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#95933 - 10/23/05 09:23 AM conductor derating
shkrg24 Offline
Junior Member

Registered: 10/22/05
Posts: 1
I need to run a 1" cond. from a 120/208V 3ph panel to an area of a bldg. to feed 9ea. 20A recep. circuits in clinical exam rooms. If I pull 3, 3ph and neutral sets with 1 ground, and use #10 wire to the first device on each circuit, does that cover the de-rating issues, or are there other factors to consider?

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#95934 - 10/23/05 09:36 AM Re: conductor derating
e57 Offline
Member

Registered: 05/27/03
Posts: 2837
Loc: S.F.,CA USA
Funny I just posted a topic with this same question....
http://electrical-contractor.net/ubb/Forum2/HTML/002340.html


[This message has been edited by e57 (edited 10-23-2005).]
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#95935 - 10/23/05 09:38 AM Re: conductor derating
iwire Offline
Moderator

Registered: 01/05/03
Posts: 4343
Loc: North Attleboro, MA USA
If you run 3 - 3 phase multiwire branch circuits you will have 9 current carrying conductors.

Assuming you use 90 C conductors you can use 12 AWG all the way for these 20 amp circuits.
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#95936 - 10/24/05 05:09 PM Re: conductor derating
boggerbutt2454 Offline
Member

Registered: 02/27/05
Posts: 44
Loc: Concord NC USA
iwire
9 recept. circuits is 12 current carrying conductors as you forgot the 3 neutrals as well as the 9 ungrounded conductors.
10-20 conductors means your derate factor is 50%or 15 amps. You need to add another conduit. 240.4(D) #10 30 amps.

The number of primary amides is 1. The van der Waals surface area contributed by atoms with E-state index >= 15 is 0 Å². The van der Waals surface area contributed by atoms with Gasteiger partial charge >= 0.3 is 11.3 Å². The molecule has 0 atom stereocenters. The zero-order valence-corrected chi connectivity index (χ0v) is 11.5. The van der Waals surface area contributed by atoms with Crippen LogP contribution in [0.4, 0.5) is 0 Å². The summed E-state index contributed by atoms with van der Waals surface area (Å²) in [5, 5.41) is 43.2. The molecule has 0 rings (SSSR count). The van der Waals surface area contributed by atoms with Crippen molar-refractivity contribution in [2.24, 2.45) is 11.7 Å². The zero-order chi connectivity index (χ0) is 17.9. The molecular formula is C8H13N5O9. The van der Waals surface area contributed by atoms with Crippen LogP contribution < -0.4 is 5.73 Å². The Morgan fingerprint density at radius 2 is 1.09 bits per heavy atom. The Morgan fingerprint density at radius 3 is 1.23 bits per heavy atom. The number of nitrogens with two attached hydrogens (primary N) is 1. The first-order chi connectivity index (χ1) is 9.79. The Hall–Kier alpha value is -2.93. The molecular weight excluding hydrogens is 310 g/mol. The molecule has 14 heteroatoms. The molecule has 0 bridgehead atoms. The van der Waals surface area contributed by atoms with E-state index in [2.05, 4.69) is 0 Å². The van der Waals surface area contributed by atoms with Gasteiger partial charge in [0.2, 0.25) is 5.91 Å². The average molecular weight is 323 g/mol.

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#95937 - 10/24/05 05:17 PM Re: conductor derating
iwire Offline
Moderator

Registered: 01/05/03
Posts: 4343
Loc: North Attleboro, MA USA
 Quote:
iwire
9 recept. circuits is 12 current carrying conductors as you forgot the 3 neutrals as well as the 9 ungrounded conductors


The neutrals are not current carrying conductors unless the major potion of the load consists of non-linear loads.

IMO the receptacles described are likely to be feeding linear loads.

Bob
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#95938 - 10/24/05 05:37 PM Re: conductor derating
e57 Offline
Member

Registered: 05/27/03
Posts: 2837
Loc: S.F.,CA USA
Bob as you mentioned in the other post of simular issue "Major Portion" is pretty broad.... 310.15(4) doesn't say anything about "Connected load", but dealing with recepticals you'll never know what they'll throw on down the line. Or for that matter what type of load balance you'll end up with.
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#95939 - 10/25/05 02:09 AM Re: conductor derating
iwire Offline
Moderator

Registered: 01/05/03
Posts: 4343
Loc: North Attleboro, MA USA
The 'balance' is entirely irrelevant, the neutral may end up carrying 20 amps but it is still not a '"current carrying conductor" in regards to derating.

As far as the non-linear load issue that is up to the installer and inspector to determine.

As I said IMO the described receptacles "9ea. 20A recep. circuits in clinical exam rooms." Do not sound to me like the major potion of the load will be non-linear.

Your always free to count the neutral as a CCC if you want to, generally I do not.

Bob
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#95940 - 10/27/05 06:44 PM Re: conductor derating
cgw Offline
Member

Registered: 07/29/04
Posts: 133
Loc: Rochester NY
I agree with iwire. On the other hand if you are feeding non-linear loads I do not believe you should be using a common neutral anyway. In that case (separate neutral) the neutral would be current carrying.

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